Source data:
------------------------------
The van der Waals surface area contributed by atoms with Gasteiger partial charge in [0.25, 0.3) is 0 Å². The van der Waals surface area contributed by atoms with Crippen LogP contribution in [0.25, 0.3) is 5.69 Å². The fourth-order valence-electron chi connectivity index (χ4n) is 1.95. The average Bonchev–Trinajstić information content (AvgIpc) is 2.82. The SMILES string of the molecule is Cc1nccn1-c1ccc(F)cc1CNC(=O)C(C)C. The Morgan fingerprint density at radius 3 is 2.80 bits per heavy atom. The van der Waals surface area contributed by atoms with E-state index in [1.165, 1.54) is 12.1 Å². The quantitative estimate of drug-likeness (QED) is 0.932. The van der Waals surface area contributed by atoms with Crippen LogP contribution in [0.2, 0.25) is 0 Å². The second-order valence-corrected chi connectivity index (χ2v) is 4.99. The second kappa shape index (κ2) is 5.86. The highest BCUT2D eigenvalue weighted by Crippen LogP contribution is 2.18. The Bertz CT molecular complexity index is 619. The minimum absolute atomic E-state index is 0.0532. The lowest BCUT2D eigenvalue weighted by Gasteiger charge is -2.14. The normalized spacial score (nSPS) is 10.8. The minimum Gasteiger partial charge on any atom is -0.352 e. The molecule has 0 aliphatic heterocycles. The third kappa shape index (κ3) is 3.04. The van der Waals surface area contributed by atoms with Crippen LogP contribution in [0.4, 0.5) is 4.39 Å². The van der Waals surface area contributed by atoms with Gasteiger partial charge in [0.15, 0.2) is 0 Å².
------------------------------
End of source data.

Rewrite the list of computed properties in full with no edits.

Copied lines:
The van der Waals surface area contributed by atoms with Gasteiger partial charge in [0.25, 0.3) is 0 Å². The van der Waals surface area contributed by atoms with Crippen LogP contribution in [0.25, 0.3) is 5.69 Å². The fourth-order valence-electron chi connectivity index (χ4n) is 1.95. The average Bonchev–Trinajstić information content (AvgIpc) is 2.82. The SMILES string of the molecule is Cc1nccn1-c1ccc(F)cc1CNC(=O)C(C)C. The Morgan fingerprint density at radius 3 is 2.80 bits per heavy atom. The van der Waals surface area contributed by atoms with E-state index in [1.165, 1.54) is 12.1 Å². The quantitative estimate of drug-likeness (QED) is 0.932. The van der Waals surface area contributed by atoms with Crippen LogP contribution in [0.2, 0.25) is 0 Å². The second-order valence-corrected chi connectivity index (χ2v) is 4.99. The second kappa shape index (κ2) is 5.86. The highest BCUT2D eigenvalue weighted by Crippen LogP contribution is 2.18. The Bertz CT molecular complexity index is 619. The minimum absolute atomic E-state index is 0.0532. The lowest BCUT2D eigenvalue weighted by Gasteiger charge is -2.14. The normalized spacial score (nSPS) is 10.8. The minimum Gasteiger partial charge on any atom is -0.352 e. The molecule has 0 aliphatic heterocycles. The third kappa shape index (κ3) is 3.04. The van der Waals surface area contributed by atoms with Crippen LogP contribution in [0.4, 0.5) is 4.39 Å². The van der Waals surface area contributed by atoms with Gasteiger partial charge in [0.15, 0.2) is 0 Å².